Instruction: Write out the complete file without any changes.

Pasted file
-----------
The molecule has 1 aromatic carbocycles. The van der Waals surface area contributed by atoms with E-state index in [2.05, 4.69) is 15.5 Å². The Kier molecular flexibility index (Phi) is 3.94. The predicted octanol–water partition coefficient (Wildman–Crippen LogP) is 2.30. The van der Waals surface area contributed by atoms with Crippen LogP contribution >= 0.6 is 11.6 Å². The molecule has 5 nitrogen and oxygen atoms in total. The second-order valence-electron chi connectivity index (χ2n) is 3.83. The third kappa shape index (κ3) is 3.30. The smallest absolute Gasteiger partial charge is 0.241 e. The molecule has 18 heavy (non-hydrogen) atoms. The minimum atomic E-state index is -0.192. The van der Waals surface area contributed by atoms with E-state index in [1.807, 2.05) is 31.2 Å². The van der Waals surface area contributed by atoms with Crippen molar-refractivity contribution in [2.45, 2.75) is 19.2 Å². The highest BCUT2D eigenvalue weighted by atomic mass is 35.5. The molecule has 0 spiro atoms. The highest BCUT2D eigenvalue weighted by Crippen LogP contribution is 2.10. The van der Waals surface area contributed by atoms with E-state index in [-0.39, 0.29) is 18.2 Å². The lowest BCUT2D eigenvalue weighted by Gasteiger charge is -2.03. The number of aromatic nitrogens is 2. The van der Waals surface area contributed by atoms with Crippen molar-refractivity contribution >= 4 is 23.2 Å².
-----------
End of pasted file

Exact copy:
The molecule has 1 aromatic carbocycles. The van der Waals surface area contributed by atoms with E-state index in [2.05, 4.69) is 15.5 Å². The Kier molecular flexibility index (Phi) is 3.94. The predicted octanol–water partition coefficient (Wildman–Crippen LogP) is 2.30. The van der Waals surface area contributed by atoms with Crippen LogP contribution >= 0.6 is 11.6 Å². The molecule has 5 nitrogen and oxygen atoms in total. The second-order valence-electron chi connectivity index (χ2n) is 3.83. The third kappa shape index (κ3) is 3.30. The smallest absolute Gasteiger partial charge is 0.241 e. The molecule has 18 heavy (non-hydrogen) atoms. The minimum atomic E-state index is -0.192. The van der Waals surface area contributed by atoms with E-state index in [1.807, 2.05) is 31.2 Å². The van der Waals surface area contributed by atoms with Crippen molar-refractivity contribution in [2.45, 2.75) is 19.2 Å². The highest BCUT2D eigenvalue weighted by atomic mass is 35.5. The molecule has 0 spiro atoms. The highest BCUT2D eigenvalue weighted by Crippen LogP contribution is 2.10. The van der Waals surface area contributed by atoms with E-state index in [-0.39, 0.29) is 18.2 Å². The lowest BCUT2D eigenvalue weighted by Gasteiger charge is -2.03. The number of aromatic nitrogens is 2. The van der Waals surface area contributed by atoms with Crippen molar-refractivity contribution >= 4 is 23.2 Å².